Apart from their natural beauty, many interesting uses of Platonic solids exist in technology. For instance, tetrahedrons are frequently applied in electronics, icosahedrons have proven to be useful in geophysical modeling, and speakers with polyhedral faces are used to radiate sound energy in all directions. Although the dodecahedral variant seems to be more established in room acoustics measurements as omnidirectional sources of sound, a tetrahedron loudspeaker can, under certain circumstances, have better radiation uniformity.

A picture of a dodecahedron hanging from the roof of a metro station.
A dodecahedron hangs from the roof of the Tekniska Högskolan metro station near the Royal Institute of Technology in Stockholm, Sweden. Image by Arild Vågen — Own work. Licensed under CC BY-SA 4.0, via Wikimedia Commons.

Now, let’s look at how you can model a dodecahedron with an inscribed sphere in the COMSOL Multiphysics® software.

Modeling a Dodecahedron with an Inscribed Sphere from the Part Library

As of COMSOL Multiphysics® version 5.5, you can choose between four variants of the specific Platonic solid, depending on which parameter is most relevant.

A screenshot of where Platonic Solids can be found in COMSOL multiphysics.
The Platonic solids are found under COMSOL Multiphysics in the Part Libraries. The part variants to choose from give the possibility to specify edge length, inradius, circumradius, or midradius.

Adding the inradius part variant to the geometry will generate a dodecahedron with the default expression for the inradius given as sqrt((25+11*sqrt(5))/10)/2, centered at the origin. This expression will automatically give an edge length of 1 m. You can easily change the input parameter, work plane, displacement, and rotation in the Settings window to create a customized dodecahedron. The image below shows an example of a dodecahedron where the inradius is set to 1[m]. The side length of the dodecahedron is automatically calculated based on the expression for the inradius.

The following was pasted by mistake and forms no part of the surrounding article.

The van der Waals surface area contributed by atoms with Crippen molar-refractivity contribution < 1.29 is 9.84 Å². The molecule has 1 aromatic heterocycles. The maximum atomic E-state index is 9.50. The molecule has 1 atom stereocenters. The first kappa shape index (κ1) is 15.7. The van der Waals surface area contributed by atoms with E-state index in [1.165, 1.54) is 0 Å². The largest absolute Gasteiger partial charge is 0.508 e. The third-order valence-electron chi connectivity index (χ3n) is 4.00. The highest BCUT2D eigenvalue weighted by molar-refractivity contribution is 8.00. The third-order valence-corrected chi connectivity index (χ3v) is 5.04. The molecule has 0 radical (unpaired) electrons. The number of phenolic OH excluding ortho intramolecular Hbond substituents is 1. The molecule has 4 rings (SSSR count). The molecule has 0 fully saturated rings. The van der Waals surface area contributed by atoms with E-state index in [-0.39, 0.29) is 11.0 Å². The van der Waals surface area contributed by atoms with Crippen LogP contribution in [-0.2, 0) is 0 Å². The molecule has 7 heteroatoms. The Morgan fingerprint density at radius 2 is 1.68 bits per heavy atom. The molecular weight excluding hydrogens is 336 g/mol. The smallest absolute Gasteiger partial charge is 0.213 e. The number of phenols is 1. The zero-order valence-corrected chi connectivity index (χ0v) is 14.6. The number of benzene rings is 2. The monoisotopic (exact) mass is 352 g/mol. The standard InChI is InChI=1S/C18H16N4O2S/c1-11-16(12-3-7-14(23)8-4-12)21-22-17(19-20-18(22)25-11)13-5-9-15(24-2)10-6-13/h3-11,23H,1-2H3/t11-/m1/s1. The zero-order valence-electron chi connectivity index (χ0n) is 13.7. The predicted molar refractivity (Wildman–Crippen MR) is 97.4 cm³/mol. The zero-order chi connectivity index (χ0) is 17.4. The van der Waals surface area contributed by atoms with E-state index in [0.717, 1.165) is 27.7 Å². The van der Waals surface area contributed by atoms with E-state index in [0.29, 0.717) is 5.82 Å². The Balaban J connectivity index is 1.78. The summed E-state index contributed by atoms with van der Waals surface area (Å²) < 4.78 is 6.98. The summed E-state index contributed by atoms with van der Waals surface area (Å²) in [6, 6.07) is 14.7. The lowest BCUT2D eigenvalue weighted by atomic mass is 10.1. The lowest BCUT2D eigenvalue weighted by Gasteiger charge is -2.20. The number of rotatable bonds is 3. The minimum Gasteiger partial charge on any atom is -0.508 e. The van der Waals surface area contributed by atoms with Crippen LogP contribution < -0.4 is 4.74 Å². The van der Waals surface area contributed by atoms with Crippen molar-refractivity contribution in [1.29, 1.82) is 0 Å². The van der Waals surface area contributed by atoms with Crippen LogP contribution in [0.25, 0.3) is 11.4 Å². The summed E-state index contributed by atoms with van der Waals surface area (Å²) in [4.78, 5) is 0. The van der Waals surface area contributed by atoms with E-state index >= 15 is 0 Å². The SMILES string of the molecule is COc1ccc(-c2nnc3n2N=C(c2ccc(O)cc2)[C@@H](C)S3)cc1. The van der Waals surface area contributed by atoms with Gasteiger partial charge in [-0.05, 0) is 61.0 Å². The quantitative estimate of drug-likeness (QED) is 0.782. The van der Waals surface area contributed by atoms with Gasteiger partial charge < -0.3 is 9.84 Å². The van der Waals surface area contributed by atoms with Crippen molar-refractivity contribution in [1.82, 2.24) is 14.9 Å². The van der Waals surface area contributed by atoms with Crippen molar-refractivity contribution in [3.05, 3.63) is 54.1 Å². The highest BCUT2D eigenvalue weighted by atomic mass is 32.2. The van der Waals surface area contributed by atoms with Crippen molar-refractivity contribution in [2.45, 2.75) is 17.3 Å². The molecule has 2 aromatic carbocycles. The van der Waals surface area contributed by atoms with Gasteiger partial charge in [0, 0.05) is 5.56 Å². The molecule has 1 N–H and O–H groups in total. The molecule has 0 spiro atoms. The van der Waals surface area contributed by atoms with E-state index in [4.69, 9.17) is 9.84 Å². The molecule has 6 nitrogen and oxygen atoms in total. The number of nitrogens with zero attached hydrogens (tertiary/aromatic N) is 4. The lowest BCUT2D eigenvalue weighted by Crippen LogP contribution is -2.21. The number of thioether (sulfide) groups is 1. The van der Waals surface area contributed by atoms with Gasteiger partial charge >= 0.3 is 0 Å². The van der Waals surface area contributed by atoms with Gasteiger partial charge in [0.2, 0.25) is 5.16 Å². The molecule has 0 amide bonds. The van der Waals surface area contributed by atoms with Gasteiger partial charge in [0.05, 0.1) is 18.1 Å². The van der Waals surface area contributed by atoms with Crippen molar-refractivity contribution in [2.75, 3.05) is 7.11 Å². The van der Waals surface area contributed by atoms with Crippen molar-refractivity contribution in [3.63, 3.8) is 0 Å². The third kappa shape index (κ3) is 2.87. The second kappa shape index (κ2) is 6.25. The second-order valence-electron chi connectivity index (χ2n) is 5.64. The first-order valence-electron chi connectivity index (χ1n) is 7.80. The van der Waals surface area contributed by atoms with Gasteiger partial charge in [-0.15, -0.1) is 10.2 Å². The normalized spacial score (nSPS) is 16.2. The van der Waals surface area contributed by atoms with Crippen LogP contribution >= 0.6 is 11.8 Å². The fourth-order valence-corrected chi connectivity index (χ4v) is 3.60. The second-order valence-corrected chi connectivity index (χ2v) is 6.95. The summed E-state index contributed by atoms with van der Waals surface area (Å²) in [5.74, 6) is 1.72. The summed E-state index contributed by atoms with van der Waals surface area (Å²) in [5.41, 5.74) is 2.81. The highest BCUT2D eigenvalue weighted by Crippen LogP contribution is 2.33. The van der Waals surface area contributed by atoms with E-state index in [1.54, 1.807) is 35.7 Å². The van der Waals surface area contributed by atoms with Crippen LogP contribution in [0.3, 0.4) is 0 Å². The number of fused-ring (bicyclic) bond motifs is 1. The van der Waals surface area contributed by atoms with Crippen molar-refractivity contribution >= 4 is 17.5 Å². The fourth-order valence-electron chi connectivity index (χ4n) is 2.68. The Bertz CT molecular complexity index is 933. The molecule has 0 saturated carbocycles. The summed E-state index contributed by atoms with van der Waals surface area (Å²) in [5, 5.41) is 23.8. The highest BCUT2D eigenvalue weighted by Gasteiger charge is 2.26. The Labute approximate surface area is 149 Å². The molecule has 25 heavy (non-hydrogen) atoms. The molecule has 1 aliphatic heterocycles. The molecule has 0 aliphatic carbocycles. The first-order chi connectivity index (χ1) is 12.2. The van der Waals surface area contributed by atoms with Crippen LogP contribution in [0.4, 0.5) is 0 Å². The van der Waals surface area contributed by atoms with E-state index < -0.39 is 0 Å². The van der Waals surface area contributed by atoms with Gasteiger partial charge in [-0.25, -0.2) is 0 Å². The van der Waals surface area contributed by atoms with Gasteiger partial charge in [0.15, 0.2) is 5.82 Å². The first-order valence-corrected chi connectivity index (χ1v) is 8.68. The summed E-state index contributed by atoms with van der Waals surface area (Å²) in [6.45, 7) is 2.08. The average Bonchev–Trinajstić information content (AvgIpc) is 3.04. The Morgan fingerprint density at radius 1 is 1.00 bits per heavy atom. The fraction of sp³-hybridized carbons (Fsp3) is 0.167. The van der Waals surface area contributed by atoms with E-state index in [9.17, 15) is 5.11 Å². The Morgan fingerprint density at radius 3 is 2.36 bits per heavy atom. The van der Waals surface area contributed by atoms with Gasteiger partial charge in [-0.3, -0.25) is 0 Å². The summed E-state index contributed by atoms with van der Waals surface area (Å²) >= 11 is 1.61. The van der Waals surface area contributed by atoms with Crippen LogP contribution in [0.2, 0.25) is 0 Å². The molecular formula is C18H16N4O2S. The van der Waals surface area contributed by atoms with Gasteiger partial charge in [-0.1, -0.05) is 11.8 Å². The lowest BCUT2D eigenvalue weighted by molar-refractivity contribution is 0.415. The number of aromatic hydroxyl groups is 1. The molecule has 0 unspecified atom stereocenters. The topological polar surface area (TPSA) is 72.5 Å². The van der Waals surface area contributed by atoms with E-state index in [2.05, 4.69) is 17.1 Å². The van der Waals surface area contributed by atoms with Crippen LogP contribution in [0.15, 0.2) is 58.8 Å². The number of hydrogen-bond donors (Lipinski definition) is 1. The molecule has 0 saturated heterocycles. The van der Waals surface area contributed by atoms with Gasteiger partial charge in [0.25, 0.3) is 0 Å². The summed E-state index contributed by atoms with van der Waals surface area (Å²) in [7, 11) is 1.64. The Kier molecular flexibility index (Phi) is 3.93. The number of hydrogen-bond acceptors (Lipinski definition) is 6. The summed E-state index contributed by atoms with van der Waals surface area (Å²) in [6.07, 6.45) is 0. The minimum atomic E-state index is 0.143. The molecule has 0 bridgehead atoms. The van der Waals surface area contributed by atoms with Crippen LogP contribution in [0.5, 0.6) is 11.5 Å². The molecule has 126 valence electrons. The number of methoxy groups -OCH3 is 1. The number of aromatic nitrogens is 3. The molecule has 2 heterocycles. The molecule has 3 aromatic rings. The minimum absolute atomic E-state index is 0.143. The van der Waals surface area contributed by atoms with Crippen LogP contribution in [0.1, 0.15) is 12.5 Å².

A screenshot showing how and where to change the parameters of a dodecahedron.
You can change the inradius, work plane, displacement, and rotation of the dodecahedron.

Now, let’s construct a sphere within the dodecahedron; i.e., an inscribed sphere. You can adjust the properties suitably to position the sphere inside of the Platonic solid and make sure that the inradius and the radius of the sphere are equal.

A screenshot showing how to create an inscribed sphere.
An inscribed sphere is created by adding a sphere to the geometry.

Learn More About Building Geometries in COMSOL Multiphysics®

Whether it concerns building a complex geometry for a simulation or studying the Platonic solids for educational purposes, there are plenty of possibilities with these built-in parts and their functionality. The Part Library in COMSOL Multiphysics also contains other useful parts that can simplify your simulations, some of which are specific to the add-on modules. It is also possible to create your own parts and add them to a user-defined Part Library, as shown with an example in the blog post Using Geometry Parts and Part Libraries in COMSOL Multiphysics®.

Take a look at these additional resources for more information about creating geometries: